This sort of pushback against the voices of people of colour, those of us most and consistently effected by HIV, is quite common. We are seen as a strong client base for HIV organizations, meaning that our infections with HIV create a stable source of revenue, but our access to positions of influence is always denied. These corporations are not practicing what they preach by way of representation but go one step further by silencing our voices from the outside as well.
We read Mr. Johnson’s article, entitled The Down Side of U=U, published by Thebody.com and enjoyed it. It highlights many of the same issues we have but in a lighter 1400 word essay. We also have been monorting his Twitter feed, just to see if he has received any apologizes for the unmitigated hate. Of course he has not, but there has been a solid amount of praise for his work.
Any movement that can not withstand critique by those who benefit from its success or suffer from its failures is nothing short of illegitimate.
how should U=U be shared
This may surprise most Americans, but the concept of HIV organizations is very foreign and odd to most living in Western Europe. Because the response to the original AIDS epidemic was not met with the same exacerbating governmental resistance, there was no need for their creation. In most countries, it is the government, medical community and providers that are responsible for gay male healthcare.
Yes, doctors are actually trained to treat patients who happen to be gay, male and possibly living with HIV. To this end, the outcome has been drastically different. The UK is not an anomaly is being able to achieve the UNAIDS 90/90/90 goals. Most Western EU countries have achieved or surpassed at least one, but usually two or more of these goals. The USA is not even close to hitting one of the targets.
Reaching out to the medical community and ensuring that every person tested for HIV, if negative or positive, receives the full package of facts about treatment effects is the first step. This includes a longer and healthier life, low and most times no side effects, one or two pill daily regiments, less doctors visits and of course, those who are undetectable cannot pass the virus on via sexual activity.
All of this information needs to be shared. One is not more important than the other. But, this science needs to become common knowledge. Media outlets need to report it, schools need to teach it, internet influencers need to share it. We all have a responsibility in this matter. In the hands of one white created and led organization and a few gatekeepers, U=U isn’t a blessing for all, but a weapon used against many.
we are more than our vial load counts
In the bad ole days of AIDS, many of us began to live our lives around our T-cell count levels. Some were so ill that they needed visits with their providers once a month, others every three (3) months. But the outcome was the same. A visit with blood work test results told us how long we literally had to live.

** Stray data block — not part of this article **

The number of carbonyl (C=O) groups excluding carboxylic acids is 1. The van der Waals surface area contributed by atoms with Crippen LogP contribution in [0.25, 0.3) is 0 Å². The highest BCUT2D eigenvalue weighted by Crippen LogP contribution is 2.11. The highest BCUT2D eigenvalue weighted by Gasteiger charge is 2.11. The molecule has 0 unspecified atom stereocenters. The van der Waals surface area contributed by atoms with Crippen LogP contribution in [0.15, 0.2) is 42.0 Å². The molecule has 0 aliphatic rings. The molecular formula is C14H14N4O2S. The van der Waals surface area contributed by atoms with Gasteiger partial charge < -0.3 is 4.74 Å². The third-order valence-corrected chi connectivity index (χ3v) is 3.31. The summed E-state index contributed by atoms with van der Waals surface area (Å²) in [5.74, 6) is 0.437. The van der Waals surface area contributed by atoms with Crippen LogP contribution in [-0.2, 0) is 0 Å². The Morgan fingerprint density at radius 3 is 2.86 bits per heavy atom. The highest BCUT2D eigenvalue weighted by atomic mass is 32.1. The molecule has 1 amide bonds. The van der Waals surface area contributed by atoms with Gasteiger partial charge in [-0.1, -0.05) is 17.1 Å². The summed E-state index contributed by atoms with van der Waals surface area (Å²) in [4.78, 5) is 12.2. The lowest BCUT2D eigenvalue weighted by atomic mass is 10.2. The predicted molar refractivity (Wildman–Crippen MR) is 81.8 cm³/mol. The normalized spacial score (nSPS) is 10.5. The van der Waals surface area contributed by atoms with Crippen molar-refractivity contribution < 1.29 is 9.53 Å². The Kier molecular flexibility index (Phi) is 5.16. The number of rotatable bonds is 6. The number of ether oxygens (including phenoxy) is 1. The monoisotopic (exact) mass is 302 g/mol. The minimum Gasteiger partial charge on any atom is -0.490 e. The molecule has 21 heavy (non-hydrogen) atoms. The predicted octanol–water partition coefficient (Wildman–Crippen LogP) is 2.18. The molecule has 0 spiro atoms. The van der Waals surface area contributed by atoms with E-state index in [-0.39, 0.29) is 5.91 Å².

Conversations began with ‘How are you doing” and the inevitable response was “my T-cell count is….”
We weren’t doing this on purpose. We didn’t want to live this way, because it wasn’t living, it was terror and torture by blood tests. We did it, because it was what we were taught to do by our doctors, providers but most of all by HIV/AIDS organizations that made our T-cell counts into a movement.
The U=U movement is dangerously close to doing the same thing. Some would argue that it already has. For those of us living with this virus, blood test results are hard enough, but linking them to our value as men, our ability to be loved, is cruel. Especially when you consider the large amount of guys that are not undetectable and those who never will be.
Just like T-cell counts, a viral load count is just one of the many measurements of positive health. Our mental and emotional state are also important to this equation because it can reduce our overall health. We are already stressed when giving blood, but our focus needs to be on greater issues than one test value every three (3), six (6) or twelve (12) months.
we want more than to have sex with neg guys
If you look at the core value of U=U it is about sex. It seems like a movement for privileged guys who couldn’t get laid on Grindr because no one wanted to have sex with their poz asses.
For the rest of us who have been living with HIV for decades, we have much bigger fish to fry. But even when it comes to sex, we have learned to date and have sex with other HIV positive guys and those negative guys who are educated enough, or want to be, to begin a dialogue and then be with us for who we are, not our HIV status. This has helped not only our sex lives but our self-esteem.
When you were diagnosed before modern HIV treatments, you lived through a time when people didn’t even want to touch you, swim in the same pool, eat from utensils you ate from or even breath the same air. We are not so fragile that a negative guy not wanting to have sex with us is life shattering. We know it is his loss, because we are amazing.
Even with this being said, this movement gives off stereotypical homophobic vibes. Those views based on all gay men care about is getting laid. So, if you are living with HIV and negative guys reject you, now all you have to do is say “Hey asshole, haven’t you heard of U=U” and tighty whities drop all over the internet.
We need to teach and support those living with HIV that their value isn’t dependant on who wants to have sex with them. We deserve to be seen as more than objects for others’ pleasure.
Yes, we all want to, at some point have meaningful relationships, but if they rise and fall based on our blood work, they were not real to begin with.